NI43-101Pre-Feasibility Study Report - page 120

Rare Element Resources
Bear Lodge Project
Canadian NI 43-101 Technical Report
October 9
, 2014
10135-200-46 - Rev. 0
sulfides, Fe
Ti oxides, and REE and thorium minerals. Sulfide and oxide minerals
include pyrite, pyrrhotite, chalcopyrite, specularite, galena, sphalerite, and rutile.
Silicocarbonatite occurs often as contact zones enveloping a sovitic carbonatite core.
earth mineral abundances in carbonatite range from trace amounts to more than
20%, while REE minerals tend to be significantly less abundant in silicocarbonatite.
Intrusive breccia: Intrusive breccia has a rock flour matrix enveloping abundant clasts
of trachyte and phonolite ± minor pseudoleucite, lamprophyre, and syenite porphyry
clasts. The unit can be either matrix or clast supported. Heterolithic intrusive breccias
occur as diatremes, and as small dike
like bodies. Carbon Hill and Bull Hill are the two
most important examples of large diatremic breccia bodies. (Note: A diatreme is
defined as a breccia
filled volcanic pipe that was formed by one or more gaseous
Intrusion breccia: The intrusion breccias are composed of trachytic or phonolitic clasts
dispersed in an igneous matrix of the same composition. Intrusion breccias are often
contact breccias along the margins of intrusive bodies.
Pseudoleucite porphyry: Pseudoleucite porphyry occurs as small dikes that post
trachyte/phonolite, and as rare clasts within parts of some heterolithic breccias. The
porphyry is characterized by pseudoleucite and sanidine phenocrysts set in a dark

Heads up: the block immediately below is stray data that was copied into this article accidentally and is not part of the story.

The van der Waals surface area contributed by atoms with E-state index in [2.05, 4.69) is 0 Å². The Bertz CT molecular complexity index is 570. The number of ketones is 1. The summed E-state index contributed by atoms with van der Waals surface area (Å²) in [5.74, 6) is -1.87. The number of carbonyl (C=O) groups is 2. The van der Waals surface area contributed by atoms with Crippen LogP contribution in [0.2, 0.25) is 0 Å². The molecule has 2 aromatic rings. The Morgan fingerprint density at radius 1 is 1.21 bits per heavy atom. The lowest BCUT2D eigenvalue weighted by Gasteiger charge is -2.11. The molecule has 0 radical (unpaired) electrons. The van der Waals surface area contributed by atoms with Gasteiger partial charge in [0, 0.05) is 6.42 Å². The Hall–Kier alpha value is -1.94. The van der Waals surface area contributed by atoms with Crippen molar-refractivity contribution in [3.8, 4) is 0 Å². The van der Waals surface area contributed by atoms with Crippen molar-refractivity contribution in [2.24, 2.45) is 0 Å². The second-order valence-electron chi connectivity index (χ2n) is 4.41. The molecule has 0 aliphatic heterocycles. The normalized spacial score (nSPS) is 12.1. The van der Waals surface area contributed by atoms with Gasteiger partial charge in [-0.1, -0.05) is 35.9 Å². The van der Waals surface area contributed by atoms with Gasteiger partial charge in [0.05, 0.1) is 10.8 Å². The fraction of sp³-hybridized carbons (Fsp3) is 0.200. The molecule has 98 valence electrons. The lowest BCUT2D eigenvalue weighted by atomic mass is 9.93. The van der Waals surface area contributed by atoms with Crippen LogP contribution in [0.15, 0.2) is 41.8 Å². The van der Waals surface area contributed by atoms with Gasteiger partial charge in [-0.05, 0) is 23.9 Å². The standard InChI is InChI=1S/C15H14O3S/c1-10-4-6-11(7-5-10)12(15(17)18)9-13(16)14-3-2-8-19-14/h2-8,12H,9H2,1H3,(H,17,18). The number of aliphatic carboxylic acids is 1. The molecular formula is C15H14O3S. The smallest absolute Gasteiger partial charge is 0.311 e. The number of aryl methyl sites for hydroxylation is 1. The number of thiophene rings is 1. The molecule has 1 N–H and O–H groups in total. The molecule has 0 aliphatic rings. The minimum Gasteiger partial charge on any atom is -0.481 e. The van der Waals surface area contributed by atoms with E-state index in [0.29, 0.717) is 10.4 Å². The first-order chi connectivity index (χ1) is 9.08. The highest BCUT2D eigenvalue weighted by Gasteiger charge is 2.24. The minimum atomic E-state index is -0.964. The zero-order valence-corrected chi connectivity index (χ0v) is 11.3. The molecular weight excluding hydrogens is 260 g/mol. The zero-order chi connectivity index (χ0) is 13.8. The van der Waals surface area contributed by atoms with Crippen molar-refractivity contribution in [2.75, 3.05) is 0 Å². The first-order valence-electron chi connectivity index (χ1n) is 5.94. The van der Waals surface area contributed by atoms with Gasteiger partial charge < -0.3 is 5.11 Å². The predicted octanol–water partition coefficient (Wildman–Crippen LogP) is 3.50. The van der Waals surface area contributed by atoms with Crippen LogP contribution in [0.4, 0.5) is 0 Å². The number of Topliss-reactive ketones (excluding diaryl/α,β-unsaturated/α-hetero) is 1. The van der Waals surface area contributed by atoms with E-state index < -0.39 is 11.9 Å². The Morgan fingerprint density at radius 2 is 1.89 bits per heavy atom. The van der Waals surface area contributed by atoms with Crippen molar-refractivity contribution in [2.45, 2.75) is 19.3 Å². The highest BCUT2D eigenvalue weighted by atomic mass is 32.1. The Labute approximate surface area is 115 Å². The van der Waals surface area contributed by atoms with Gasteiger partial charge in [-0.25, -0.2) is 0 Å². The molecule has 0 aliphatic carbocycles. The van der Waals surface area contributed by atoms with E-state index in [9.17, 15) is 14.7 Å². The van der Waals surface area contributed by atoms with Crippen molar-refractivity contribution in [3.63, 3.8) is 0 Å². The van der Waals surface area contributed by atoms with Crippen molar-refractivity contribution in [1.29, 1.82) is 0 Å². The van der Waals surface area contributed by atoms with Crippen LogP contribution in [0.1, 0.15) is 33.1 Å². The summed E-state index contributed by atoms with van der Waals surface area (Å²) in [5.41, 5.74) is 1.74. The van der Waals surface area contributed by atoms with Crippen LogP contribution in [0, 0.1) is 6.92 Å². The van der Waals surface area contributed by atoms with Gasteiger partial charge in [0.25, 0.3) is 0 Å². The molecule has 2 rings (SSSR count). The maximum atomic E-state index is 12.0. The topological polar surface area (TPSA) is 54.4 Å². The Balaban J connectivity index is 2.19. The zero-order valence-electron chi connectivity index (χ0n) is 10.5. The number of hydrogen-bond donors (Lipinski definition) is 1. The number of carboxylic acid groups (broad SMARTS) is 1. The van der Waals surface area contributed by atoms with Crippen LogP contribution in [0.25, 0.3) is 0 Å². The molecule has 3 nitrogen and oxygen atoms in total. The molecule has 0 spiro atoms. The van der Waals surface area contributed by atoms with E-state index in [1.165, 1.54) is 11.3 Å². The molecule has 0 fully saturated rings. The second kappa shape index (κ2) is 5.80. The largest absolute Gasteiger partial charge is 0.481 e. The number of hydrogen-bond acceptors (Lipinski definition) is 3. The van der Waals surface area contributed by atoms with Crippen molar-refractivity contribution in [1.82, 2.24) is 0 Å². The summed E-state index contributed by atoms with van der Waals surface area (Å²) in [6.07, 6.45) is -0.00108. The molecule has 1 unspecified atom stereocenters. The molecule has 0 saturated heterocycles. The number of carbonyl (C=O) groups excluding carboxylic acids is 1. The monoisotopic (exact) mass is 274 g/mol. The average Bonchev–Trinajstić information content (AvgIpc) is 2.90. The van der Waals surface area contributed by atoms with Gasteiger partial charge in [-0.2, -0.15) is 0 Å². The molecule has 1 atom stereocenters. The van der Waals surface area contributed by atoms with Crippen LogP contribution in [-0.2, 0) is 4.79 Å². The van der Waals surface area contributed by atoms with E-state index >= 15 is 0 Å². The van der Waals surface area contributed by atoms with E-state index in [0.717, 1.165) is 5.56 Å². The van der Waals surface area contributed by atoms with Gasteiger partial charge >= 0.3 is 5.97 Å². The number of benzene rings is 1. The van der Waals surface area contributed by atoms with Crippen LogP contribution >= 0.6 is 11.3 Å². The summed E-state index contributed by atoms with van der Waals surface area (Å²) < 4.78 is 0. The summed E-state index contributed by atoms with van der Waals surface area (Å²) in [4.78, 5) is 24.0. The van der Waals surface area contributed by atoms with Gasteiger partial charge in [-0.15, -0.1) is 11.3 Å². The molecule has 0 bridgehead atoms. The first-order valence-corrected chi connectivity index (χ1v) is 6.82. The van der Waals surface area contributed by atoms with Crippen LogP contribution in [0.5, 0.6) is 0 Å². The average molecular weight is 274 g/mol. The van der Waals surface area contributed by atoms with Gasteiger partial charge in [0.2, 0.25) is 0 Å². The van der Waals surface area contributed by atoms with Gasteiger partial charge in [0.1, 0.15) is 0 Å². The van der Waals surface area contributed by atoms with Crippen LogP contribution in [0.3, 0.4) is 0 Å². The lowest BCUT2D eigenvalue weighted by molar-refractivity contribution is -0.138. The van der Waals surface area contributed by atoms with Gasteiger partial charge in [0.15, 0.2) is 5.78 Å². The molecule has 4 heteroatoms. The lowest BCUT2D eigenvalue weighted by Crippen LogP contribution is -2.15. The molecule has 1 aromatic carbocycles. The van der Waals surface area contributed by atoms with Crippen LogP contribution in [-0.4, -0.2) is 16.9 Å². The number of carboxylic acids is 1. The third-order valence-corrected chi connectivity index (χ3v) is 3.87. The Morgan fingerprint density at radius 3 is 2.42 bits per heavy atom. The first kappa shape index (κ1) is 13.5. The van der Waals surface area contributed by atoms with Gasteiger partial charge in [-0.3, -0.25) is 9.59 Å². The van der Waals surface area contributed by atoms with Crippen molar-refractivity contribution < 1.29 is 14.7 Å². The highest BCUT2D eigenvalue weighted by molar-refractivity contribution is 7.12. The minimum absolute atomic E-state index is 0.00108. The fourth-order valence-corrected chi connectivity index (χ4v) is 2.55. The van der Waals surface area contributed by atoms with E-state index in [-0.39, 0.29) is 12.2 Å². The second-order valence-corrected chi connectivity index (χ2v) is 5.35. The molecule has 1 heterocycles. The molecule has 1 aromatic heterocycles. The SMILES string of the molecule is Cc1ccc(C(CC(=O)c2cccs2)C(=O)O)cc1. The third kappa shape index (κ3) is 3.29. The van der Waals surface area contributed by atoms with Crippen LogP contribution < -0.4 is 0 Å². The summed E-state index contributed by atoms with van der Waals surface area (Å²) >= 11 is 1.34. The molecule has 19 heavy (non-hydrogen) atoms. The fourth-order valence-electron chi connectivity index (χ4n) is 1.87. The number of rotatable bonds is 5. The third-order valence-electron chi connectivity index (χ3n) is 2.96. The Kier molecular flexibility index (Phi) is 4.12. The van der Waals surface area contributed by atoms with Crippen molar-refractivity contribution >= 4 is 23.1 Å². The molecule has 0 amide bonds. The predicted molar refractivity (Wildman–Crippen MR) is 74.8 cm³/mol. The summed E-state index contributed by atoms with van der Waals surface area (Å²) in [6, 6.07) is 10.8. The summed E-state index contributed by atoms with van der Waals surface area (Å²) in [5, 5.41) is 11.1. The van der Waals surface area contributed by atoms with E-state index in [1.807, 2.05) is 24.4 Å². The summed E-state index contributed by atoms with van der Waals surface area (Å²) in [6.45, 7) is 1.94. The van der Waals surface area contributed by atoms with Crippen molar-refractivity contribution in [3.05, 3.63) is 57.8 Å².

brown to greenish grey, fine grained groundmass of devitrified glass, nepheline, K
feldspar, biotite, sodic pyroxene, and sulfides. Andradite garnet can occur rarely as
both phenocrysts and groundmass. Pseudoleucite porphyry and heterolithic intrusive
breccia host low
grade gold mineralization in the East and West Breccia deposits in
Section 21.
phonolite porphyries: Trachyte
phonolite porphyries form stocks and sills in
the core of the intrusive complex and are the most abundant lithology type. Trachyte
and phonolite are associated with syenite in parts of the complex, and they can be
found as extrusive flows locally along the outer margin. Trachyte and phonolite are
often difficult to distinguish in the field, owing to fine grains size and/or hydrothermal
Unoxidized trachyte and phonolite are light to dark grey or greenish grey in color. They
contain sparse to abundant sanidine phenocrysts ± subordinate phenocrysts of
clinopyroxene, biotite, and/or feldspathoids dispersed in a fine
grained, aphanitic
groundmass of alkali feldspar ± devitrified glass, nepheline and/or sodalite, biotite,
augite, alkali amphibole, and/or sulfide. Both trachyte and phonolite may exhibit
trachytic texture. Disseminated pyrite is common. Phonolite is distinguished in the field
by the presence of feldspathoid phenocrysts. Some of the trachyte is carbonate
flooded at the surface and at depth.
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